It would indeed be a black day in the annals of our troubled history if such an important enactment were to be blocked by "technical" objections. Once the bill has been moved on the floor of the house, the proper course, in keeping with parliamentary practice, is to refer it to the appropriate committee of the house for detailed deliberations.

Indeed, the committee seized of the bill would be well advised to conduct public hearings and invite organizations such as the Human Rights Commission of Pakistan, the Aurat Foundation and the Commission on the Status of Women to make their recommendations.

KAMAL AZFAR

Karachi

Dr Aafia Siddiqui's disappearance

In the first week of April 2003 several news items were published in national dailies and broadcast from private TV channel regarding the sudden disappearance of Dr Aafia Siddiqui form Karachi as of other Pakistanis who have been handed over to the Americans. The following is a chronological account of Dr Siddiqi's disappearance and the current status of the situation:

1) Dr Siddiqui, who studied at the Massachusetts Institute of Technology, US, for about 10 years and did her PhD in genetics, returned to Pakistan in 2002. Having failed to get a suitable job, she again visited the US on a valid visa in February 2003 to search for a job and to submit an application to the US immigration authorities. She moved there freely and came back to Karachi by the end of February 2003 after renting a post office box in her name in Maryland for the receipt of her mail. It has been claimed by the FBI (Newsweek International, June 23, 2003, issue) that the box was hired for one Mr Majid Khan, an alleged member of Al Qaeda residing in Baltimore.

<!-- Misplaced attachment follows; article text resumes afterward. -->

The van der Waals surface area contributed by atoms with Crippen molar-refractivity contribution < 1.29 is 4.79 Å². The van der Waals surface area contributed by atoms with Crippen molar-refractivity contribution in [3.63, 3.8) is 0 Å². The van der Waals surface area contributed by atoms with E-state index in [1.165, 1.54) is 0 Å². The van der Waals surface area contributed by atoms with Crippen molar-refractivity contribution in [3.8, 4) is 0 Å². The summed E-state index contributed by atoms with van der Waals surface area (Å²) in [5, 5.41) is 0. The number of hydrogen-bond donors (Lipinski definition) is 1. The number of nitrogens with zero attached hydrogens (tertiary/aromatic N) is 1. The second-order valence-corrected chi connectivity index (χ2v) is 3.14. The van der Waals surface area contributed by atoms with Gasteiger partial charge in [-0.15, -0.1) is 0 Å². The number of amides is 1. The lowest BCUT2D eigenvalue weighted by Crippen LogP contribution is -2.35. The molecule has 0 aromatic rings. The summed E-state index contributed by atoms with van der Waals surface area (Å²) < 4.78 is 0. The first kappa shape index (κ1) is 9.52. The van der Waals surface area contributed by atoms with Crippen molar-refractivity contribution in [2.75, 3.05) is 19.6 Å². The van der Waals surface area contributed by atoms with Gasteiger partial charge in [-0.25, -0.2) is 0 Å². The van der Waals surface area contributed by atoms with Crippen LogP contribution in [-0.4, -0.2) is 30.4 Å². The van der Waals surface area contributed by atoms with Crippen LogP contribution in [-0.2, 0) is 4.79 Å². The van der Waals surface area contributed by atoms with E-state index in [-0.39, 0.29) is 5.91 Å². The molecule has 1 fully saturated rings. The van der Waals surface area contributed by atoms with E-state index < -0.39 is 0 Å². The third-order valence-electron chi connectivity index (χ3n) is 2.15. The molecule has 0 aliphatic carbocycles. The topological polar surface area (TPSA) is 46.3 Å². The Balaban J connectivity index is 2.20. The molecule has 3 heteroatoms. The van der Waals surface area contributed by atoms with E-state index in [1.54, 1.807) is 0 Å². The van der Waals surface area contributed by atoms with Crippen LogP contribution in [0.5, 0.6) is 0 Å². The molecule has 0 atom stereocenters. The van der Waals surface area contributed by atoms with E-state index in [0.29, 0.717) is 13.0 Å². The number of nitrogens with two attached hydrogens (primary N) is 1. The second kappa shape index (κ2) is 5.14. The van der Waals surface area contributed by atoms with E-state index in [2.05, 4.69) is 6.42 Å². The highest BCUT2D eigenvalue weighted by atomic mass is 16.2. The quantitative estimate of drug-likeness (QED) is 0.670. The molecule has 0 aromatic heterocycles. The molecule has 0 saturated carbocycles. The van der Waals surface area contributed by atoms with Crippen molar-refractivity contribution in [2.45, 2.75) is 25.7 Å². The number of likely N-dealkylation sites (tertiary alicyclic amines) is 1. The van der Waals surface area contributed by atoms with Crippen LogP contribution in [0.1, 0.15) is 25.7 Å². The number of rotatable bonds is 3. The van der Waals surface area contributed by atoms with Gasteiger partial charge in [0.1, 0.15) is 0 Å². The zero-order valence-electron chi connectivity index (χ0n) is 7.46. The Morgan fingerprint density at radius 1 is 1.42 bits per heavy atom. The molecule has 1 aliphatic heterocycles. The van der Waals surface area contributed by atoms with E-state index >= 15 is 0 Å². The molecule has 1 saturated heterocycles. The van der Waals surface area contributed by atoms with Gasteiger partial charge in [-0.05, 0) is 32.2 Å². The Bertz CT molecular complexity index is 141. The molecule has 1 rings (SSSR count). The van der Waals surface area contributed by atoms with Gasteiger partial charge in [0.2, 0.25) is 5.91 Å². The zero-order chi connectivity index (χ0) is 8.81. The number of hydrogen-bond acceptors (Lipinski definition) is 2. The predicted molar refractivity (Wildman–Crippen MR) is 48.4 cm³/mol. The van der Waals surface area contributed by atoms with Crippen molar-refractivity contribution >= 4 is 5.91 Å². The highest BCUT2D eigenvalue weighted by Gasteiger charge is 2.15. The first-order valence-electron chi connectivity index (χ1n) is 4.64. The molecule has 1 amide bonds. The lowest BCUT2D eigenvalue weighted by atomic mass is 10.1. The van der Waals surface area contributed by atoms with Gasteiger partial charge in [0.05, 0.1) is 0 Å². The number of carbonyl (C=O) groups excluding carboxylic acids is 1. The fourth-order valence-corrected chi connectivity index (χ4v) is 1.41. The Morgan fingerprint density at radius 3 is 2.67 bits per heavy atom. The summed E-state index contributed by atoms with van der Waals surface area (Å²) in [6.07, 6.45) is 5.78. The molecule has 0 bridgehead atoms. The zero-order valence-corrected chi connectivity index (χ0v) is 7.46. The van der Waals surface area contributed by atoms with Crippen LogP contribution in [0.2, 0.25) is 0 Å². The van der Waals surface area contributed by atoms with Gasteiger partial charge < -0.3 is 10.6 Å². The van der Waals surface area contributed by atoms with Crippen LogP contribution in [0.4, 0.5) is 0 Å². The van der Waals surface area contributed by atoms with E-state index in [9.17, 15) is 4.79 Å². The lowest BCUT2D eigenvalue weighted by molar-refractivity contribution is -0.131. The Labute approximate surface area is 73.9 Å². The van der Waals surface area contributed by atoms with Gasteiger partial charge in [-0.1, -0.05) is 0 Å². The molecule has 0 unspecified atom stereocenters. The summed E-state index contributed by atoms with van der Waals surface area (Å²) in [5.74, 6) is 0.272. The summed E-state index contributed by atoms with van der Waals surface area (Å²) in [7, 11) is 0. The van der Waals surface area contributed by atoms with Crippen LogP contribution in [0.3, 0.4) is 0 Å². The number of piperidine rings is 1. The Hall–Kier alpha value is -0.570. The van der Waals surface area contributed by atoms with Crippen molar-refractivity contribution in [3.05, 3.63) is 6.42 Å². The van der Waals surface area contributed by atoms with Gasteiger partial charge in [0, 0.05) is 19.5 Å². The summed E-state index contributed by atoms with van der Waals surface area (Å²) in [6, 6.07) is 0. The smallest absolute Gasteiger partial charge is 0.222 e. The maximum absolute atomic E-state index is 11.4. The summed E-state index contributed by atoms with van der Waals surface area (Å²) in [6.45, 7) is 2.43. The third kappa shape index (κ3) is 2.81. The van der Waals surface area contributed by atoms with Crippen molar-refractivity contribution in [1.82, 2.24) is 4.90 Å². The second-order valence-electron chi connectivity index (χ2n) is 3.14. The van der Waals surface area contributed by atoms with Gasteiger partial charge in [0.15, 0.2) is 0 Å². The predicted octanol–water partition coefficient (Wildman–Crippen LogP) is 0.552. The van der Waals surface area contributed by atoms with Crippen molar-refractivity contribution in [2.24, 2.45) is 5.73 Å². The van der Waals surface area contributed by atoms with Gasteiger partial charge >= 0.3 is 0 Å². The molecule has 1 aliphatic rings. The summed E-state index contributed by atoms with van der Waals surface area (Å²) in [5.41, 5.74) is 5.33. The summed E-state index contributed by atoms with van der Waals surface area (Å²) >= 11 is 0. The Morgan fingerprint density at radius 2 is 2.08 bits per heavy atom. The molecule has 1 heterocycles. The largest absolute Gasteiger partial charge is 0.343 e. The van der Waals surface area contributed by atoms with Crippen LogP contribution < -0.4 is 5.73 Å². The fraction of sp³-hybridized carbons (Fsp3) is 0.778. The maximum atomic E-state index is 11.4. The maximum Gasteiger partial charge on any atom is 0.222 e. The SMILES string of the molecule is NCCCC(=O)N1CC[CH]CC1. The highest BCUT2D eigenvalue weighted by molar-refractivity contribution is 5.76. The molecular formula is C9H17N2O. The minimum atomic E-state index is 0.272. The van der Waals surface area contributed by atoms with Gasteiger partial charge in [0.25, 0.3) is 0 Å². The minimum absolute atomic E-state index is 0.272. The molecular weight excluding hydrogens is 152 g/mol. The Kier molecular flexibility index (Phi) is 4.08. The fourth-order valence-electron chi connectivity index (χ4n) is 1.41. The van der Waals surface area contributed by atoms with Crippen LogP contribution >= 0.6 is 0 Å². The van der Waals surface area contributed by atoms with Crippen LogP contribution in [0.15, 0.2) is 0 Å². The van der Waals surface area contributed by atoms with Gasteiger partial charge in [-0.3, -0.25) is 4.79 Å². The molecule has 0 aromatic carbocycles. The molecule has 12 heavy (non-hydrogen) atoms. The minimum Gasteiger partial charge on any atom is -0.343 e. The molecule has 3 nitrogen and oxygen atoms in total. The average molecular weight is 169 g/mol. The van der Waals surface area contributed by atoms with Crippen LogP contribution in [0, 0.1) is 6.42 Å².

2) Throughout March 2003 flashes of the particulars of Dr Siddiqui were telecast/relayed with her photo on American TV channels and radios painting her as a dangerous Al Qaeda person needed by the FBI for interrogation.

3) On learning of the above campaign of the FBI about her, she went underground in Karachi and remained so till her kidnapping, apparently by FBI-hired intelligence personnel, at the end of March.

4) Between March 25 and March 31, she rang up her mother from some location in Karachi informing her about her intention to go to Rawalpindi. The following day an Urdu daily published the news of her arrest by the police while she was on her way to Karachi airport. At the time of her 'kidnapping' she was accompanied by her three children, aged three-and-a-half months to seven years.